Looking Ahead to 2011: Significant Anniversaries in The Canadian Rockies

This week’s guest post is brought to you by Paul Zizka, a Banff-based photographer who takes us back through a detailed history of The Canadian Rockies to highlight significant anniversaries for 2011. His overview, which spans anniversaries from the past 200 years, is enhanced with his own photography, more of which can be found at www.zizka.ca.


200 years ago, in 1811:

An Iroquois guide Thomas takes explorer David Thompson to Athabasca Pass and then down the Columbia all the way to its mouth, where the Americans have already arrived; the latter get Oregon and the British, British Columbia. The trip around Mt Edith Cavell (back then known as “la montagne de la grande traverse”) is done in January with hand-made sleds and snowshoes. For the next 50 years, Athabasca Pass would be an important passage through the Rockies for fur traders, missionaries, military men, artists, explorers and scientists.

Looking towards the "montagne de la grande traverse" (top right) from the summit of Mount Fryatt, Jasper National Park.

Henry House is built close to present-day Jasper. It was the earliest permanent structure built by non-natives in the Canadian mountain national parks, and like other Rockies fur-trade posts, was used for brigade sheltering and pastures rather than trading.

150 years ago, in 1861:

The Palliser Expedition, led by James Hector, receives the Royal Geographical Society’s gold medal for geographical discoveries.

Mount Hector, named after the famous scientist/explorer.

125 years ago, in 1886:

George Stewart is the Banff Hot Springs reserve’s first superintendent. He is instructed to plot the locations of two townsites: one by Lake Minnewanka (which was expected to bloom into an important tourist destination but eventually became submerged) and one on the Bow River (Banff, where the streets name we have today were given by Stewart; he is also the one who oriented Banff Ave. in a way to get the best view possible of Cascade Mountain). The Town of Banff (from Lord Stephen’s Scottish county) is laid out. Around the town, wildlife numbers quickly dwindle due to dynamite/net hunting and to habitat loss through anthropogenic wildfires.

Banff townsite as seen from the top of Tunnel Mountain, Banff National Park.

Yoho National Park is established, with the purpose to attract big spenders. Railway grades are too steep for dining cars so Van Horne (head of the Canadian Pacific Railway) decides stops must be made, the first of which is Mt Stephen House in Field (first CPR hotel to open in the Rockies), and the second, Glacier House at Rogers Pass; both hotels were built more for dining purposes than tourism per se, but when Van Horne sees how popular the dining stops are, he adds overnight accommodation to pay back some of the huge CPR’s debt. The CPR is now in the hotel business!

Railway surveyor Otto Klotz discovers the Mt Stephen Fossil Beds.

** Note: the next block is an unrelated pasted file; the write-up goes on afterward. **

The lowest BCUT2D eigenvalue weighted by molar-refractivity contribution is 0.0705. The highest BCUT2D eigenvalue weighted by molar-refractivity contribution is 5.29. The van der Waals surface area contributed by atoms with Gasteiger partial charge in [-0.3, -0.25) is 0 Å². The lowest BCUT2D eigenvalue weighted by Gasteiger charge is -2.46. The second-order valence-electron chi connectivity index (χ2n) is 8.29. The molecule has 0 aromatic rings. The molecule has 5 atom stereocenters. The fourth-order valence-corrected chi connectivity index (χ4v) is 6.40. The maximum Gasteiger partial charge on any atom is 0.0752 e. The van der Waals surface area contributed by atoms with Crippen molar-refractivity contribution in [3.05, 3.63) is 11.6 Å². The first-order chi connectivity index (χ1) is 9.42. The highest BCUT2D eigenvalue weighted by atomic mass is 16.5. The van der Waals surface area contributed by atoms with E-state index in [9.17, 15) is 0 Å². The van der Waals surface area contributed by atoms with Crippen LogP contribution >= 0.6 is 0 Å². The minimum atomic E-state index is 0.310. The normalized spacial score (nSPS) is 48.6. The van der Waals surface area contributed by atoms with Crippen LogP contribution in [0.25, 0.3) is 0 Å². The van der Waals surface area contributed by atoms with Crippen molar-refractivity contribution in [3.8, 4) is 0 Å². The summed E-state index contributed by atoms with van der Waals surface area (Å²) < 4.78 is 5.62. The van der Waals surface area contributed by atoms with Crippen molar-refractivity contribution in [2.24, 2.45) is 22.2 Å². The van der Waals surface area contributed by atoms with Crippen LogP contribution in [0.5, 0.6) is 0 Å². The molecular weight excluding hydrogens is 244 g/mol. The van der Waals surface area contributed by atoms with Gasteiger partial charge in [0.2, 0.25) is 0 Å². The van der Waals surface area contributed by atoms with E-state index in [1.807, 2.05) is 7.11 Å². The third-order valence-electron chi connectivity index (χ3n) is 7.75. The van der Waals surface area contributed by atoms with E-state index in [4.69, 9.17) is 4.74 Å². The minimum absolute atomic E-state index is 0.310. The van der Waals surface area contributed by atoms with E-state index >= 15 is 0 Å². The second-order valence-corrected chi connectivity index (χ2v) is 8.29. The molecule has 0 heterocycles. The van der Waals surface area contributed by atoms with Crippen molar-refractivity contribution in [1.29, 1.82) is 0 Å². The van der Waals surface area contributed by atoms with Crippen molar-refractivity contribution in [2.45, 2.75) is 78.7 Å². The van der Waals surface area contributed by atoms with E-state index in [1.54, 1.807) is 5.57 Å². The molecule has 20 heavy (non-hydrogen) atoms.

High on Trolltinder Mountain, Yoho National Park.

Coal mining begins in Canmore and Anthracite.

Bathers pay ten cents for a swim in the newly-protected Banff Hot Springs.

Dr. Brett, medical supervisor for the CPR, starts working on his sanitarium on the site occupied today by the Parks Canada administration building. The sanitarium focuses on healing and it is a combination of hotel and hospital.

Surveyor JJ MacArthur renames Mt Green Mt Victoria.

The glacier-clad peak formerly know as Mount Green.

100 years ago, in 1911:

The settlement of Fitzhugh (later renamed Jasper) is established as a stop on the recently-built Grand Trunk Pacific Railway. It consists mostly of tents.

Mary Schaffer publishes an account of her journeys entitled Old Indian Trails.

Coal production peaks and more than 1000 people live in Bankhead. The town even becomes a popular tourist destination and has its own school. It rivals Banff in both size and activity.

Remains of the Bankhead church, Banff National Park.

Last trip to the Canadian Rockies for famous mountaineer Norman Collie.

The size of Banff National Park is too big to maintain and is reduced significantly.

During a scientific expedition to the Mt Robson area, guide Conrad Kain takes photograher Byron Harmon to the top of Mt Resplendent (first ascent) and solos his epic nighttime first ascent of Mount Whitehorn on his 28th birthday. The ascents make expedition leader A. O. Wheeler furious.

Canada has 5 national parks at that time and the national park system is put in place. Harkin is its first commissioner and is regarded today as the Father of the Canadian Parks.

50 years ago, in 1961:

The Kain Face of Mount Robson is successfully ascended for the first time in 48 years!

30 years ago, in 1981:

Ed Feuz Jr. dies in Golden at the age of 96. He is the last of the Swiss guides. He climbed Mt Victoria at 85.

Lake Agnes teahouse is reconstructed.

Lots to celebrate in the coming year!!



Banff and Lake Louise History Explorer

Moon Handbooks

Summit Tales, Graeme Pole

Handbook of the Canadian Rockies


This guest post was written by Paul Zizka, a Banff-based professional photographer:

Rockies local artist Paul Zizka can most often be found in the wilderness with a camera bag slung over his shoulder, a tripod in one hand, and an ice axe in the other. He is fully dedicated to his photography and it is not unlikely to see him poised precariously on a ledge or lying in the grass to get the shot he is envisioning.

In the Rockies, Paul has climbed dozens of peaks and explored hundreds of kilometers of trails to capture his unique images. His adventures have also taken him around the world in search of wild places. Paul is currently based in Banff, Alberta. Check out his work at www.zizka.ca.

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